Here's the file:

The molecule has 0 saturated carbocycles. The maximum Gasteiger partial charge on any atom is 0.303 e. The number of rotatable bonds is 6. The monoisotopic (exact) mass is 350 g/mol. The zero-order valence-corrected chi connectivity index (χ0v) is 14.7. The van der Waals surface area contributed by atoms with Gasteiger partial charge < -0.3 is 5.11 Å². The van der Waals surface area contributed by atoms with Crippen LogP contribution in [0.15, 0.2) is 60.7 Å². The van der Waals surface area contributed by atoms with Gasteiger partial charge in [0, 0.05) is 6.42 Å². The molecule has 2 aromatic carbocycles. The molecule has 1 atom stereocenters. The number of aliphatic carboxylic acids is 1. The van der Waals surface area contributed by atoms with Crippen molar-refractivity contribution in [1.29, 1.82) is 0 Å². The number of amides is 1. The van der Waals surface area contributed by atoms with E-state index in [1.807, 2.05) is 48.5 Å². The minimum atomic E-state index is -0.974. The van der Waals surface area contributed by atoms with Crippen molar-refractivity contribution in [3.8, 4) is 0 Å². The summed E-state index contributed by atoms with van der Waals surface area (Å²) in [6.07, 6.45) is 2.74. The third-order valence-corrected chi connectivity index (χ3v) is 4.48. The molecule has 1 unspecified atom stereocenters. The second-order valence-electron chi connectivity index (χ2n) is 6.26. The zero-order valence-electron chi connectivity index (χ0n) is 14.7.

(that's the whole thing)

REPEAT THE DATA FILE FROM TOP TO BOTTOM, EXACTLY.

The molecule has 0 saturated carbocycles. The maximum Gasteiger partial charge on any atom is 0.303 e. The number of rotatable bonds is 6. The monoisotopic (exact) mass is 350 g/mol. The zero-order valence-corrected chi connectivity index (χ0v) is 14.7. The van der Waals surface area contributed by atoms with Gasteiger partial charge < -0.3 is 5.11 Å². The van der Waals surface area contributed by atoms with Crippen LogP contribution in [0.15, 0.2) is 60.7 Å². The van der Waals surface area contributed by atoms with Gasteiger partial charge in [0, 0.05) is 6.42 Å². The molecule has 2 aromatic carbocycles. The molecule has 1 atom stereocenters. The number of aliphatic carboxylic acids is 1. The van der Waals surface area contributed by atoms with Crippen molar-refractivity contribution in [1.29, 1.82) is 0 Å². The number of amides is 1. The van der Waals surface area contributed by atoms with E-state index in [1.807, 2.05) is 48.5 Å². The minimum atomic E-state index is -0.974. The van der Waals surface area contributed by atoms with Crippen molar-refractivity contribution in [3.8, 4) is 0 Å². The summed E-state index contributed by atoms with van der Waals surface area (Å²) in [6.07, 6.45) is 2.74. The third-order valence-corrected chi connectivity index (χ3v) is 4.48. The molecule has 1 unspecified atom stereocenters. The second-order valence-electron chi connectivity index (χ2n) is 6.26. The zero-order valence-electron chi connectivity index (χ0n) is 14.7.